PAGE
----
Submission Number: MBTL-EIS-0000660
Received: 10/10/2013 3:26:56 PM
Commenter: Lynne Oulman
Agency: Cowlitz County, the Washington Department of Ecology, and the U.S. Army Corps of Engineers
Initiative: Millennium Bulk-Terminals Longview EIS
Attachments: No Attachments
The Pacific Northwest is home, and I fear for its well-being: water, air, organisms, and people.
I am writing to you today to ask you to study the impact of the coal dust & residue that will attend your coal transport plans. No amount of covering or coating will stop all leaking and leaching. This is a foreseeable, significant, adverse impact.
There is no sure-fire way to keep coal from leaking and blowing. The coal residue will end up in the Columbia River, and spread out from there. This coal residue will eventually kill all living organisms. Wherever coal is, it contains mercury, lead, arsenic, cadmium, selenium, etc. Poisoning might not happen in a flash, but heavy metals cumulatively will wreak havoc on the water, sea-life, and then us. Ingestion of salmon, etc., will simply transmit back to us, what we have dumped on them.
With enough coal dust in and on the water, it will not take long until dead zones appear. There is quite a lot of science out there to explain acidification of the water. Existing dead zones should already alarm everyone because they are the canary in the cage.
Please study the impact that any coal residue will have on the local environment, and take into consideration the effects of coal dust in transit all the way from Powder River! Thank you very much for your integrity and attention.
1) Health Risk Study for the Burlington Northern/Santa Fe Railroad Spokane Railyard”
2) Coal Dust and Residue
“BNSF has indicated that each coal car loses 500 lbs to a ton of coal dust en route; 80 near shore acres at the GPT terminal site would be covered in open heaps of coal. Newspaper photos of coal dust over two relatively small British Columbia coal ports, one at Westshore and one at Ridley would seem to indicate that dust management, as currently practiced, is not effective. While coal dust is a reported nuisance in coal port communities, the health effects of pulverized coal released into the air have not yet, to our knowledge, been systematically studied. Coal dust inhalation in closed situations is, of course, a different matter, although instructive in the kind of governmental oversight and corporate compliance that is necessary to keep people safe: NPR and the Center for Public Integrity recently reported the resurgence of black lung disease in American miners is due to “weak regulation and industry deception.”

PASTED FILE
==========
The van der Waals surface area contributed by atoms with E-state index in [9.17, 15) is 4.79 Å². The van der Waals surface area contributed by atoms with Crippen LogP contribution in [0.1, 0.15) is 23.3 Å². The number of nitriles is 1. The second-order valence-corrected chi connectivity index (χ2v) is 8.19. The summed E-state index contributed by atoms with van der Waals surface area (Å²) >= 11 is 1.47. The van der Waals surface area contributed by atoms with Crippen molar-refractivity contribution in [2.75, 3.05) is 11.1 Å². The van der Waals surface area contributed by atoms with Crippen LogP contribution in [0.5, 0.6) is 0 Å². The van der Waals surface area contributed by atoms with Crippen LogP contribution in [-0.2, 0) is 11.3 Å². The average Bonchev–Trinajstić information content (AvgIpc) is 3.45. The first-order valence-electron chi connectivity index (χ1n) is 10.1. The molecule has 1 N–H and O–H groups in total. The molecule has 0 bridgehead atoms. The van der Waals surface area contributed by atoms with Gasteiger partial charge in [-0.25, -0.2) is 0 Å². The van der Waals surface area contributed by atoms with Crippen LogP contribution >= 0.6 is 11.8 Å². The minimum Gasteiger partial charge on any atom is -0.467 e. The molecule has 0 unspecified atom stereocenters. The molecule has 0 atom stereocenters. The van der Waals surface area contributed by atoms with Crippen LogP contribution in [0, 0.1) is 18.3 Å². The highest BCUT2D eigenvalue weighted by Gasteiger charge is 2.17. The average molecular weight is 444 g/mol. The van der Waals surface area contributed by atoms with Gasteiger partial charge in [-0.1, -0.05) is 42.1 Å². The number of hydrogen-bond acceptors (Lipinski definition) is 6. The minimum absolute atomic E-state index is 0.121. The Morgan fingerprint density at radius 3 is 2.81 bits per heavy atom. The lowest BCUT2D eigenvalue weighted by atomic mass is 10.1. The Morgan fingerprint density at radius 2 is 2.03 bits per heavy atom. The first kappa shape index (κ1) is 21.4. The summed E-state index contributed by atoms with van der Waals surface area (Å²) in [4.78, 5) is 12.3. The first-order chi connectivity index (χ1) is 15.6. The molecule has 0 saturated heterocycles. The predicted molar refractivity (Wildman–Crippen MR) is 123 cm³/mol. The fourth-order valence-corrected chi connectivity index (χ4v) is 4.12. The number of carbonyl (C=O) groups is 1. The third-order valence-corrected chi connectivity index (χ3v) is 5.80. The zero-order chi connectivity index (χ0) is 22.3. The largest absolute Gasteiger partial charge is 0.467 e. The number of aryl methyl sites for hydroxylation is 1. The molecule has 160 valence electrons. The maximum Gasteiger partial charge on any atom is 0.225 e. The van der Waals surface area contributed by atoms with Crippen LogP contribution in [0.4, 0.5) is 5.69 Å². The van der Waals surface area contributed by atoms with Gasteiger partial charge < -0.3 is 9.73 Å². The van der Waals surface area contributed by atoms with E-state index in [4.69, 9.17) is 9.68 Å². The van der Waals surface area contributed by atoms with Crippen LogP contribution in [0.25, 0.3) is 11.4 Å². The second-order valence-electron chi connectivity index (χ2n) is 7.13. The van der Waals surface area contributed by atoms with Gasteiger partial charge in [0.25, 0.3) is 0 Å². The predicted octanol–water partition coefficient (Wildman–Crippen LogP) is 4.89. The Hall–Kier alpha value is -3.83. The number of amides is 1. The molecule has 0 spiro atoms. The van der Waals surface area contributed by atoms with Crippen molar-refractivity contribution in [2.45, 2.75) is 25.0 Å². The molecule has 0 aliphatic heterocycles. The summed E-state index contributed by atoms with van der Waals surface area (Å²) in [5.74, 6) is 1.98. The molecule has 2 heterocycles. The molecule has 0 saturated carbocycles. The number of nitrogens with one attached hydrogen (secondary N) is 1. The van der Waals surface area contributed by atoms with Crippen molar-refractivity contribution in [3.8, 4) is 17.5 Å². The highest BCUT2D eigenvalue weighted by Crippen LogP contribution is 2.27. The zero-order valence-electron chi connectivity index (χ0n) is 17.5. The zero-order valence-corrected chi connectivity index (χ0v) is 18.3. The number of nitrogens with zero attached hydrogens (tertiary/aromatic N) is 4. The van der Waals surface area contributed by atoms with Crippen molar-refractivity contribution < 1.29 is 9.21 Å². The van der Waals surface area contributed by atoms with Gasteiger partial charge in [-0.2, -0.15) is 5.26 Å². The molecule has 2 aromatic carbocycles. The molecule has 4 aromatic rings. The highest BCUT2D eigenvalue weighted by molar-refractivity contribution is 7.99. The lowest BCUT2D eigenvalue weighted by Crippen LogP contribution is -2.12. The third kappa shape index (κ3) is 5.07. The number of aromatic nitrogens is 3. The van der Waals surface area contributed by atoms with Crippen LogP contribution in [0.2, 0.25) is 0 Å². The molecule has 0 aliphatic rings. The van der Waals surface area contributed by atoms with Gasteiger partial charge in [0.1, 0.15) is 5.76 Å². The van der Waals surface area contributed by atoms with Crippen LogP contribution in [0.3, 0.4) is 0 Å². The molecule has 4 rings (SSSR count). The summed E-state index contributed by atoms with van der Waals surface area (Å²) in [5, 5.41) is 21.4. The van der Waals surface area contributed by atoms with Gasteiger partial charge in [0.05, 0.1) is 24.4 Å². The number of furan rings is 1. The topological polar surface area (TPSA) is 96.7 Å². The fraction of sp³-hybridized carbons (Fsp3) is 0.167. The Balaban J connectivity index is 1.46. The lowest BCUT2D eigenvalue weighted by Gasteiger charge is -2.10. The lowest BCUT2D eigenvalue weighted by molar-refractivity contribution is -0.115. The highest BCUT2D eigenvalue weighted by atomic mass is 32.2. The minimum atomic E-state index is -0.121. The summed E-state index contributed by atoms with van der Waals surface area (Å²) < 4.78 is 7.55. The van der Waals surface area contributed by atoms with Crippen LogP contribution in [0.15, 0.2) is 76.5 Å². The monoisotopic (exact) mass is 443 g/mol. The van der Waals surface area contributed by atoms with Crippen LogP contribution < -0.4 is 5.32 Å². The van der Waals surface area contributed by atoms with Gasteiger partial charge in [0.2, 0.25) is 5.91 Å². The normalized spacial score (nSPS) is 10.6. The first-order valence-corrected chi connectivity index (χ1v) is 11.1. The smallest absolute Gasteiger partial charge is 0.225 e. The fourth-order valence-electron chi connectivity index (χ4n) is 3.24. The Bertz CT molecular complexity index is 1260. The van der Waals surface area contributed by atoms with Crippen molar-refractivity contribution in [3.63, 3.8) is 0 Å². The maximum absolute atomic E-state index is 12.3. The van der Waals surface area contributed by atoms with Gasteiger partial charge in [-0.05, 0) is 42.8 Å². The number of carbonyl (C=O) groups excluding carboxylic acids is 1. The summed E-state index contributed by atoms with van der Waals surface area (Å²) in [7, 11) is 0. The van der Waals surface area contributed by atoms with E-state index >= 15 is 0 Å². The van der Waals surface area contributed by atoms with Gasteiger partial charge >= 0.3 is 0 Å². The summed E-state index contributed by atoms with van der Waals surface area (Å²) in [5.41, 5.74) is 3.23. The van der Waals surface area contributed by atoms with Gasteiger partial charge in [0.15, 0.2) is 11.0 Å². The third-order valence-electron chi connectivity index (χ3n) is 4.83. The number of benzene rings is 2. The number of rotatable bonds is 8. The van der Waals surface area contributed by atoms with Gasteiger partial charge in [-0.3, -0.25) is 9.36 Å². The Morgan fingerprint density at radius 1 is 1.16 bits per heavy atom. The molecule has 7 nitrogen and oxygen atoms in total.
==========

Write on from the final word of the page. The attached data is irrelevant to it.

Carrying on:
It is worth considering that our air is directly affected by what happens in Asia, the market to which GPT would ship coal. The Jaffe Group has proven that mercury emitted by coal combustion in Asia crosses over the Pacific Ocean and pollutes our Northwest water supplies; mercury is implicated in a number of health problems, especially those involving the brain and nervous system. The New York Times has written that sulphur dioxide, which can cause respiratory disorders, likewise blows back to us from Asia. Noted meteorologist and UW atmospheric scientist Cliff Mass has shown that the haze over much of the Pacific Northwest coastline in early summer 2012 was smoke from massive Asian wildfires. What burns in Asia does not stay in Asia: we all breathe the same air. ….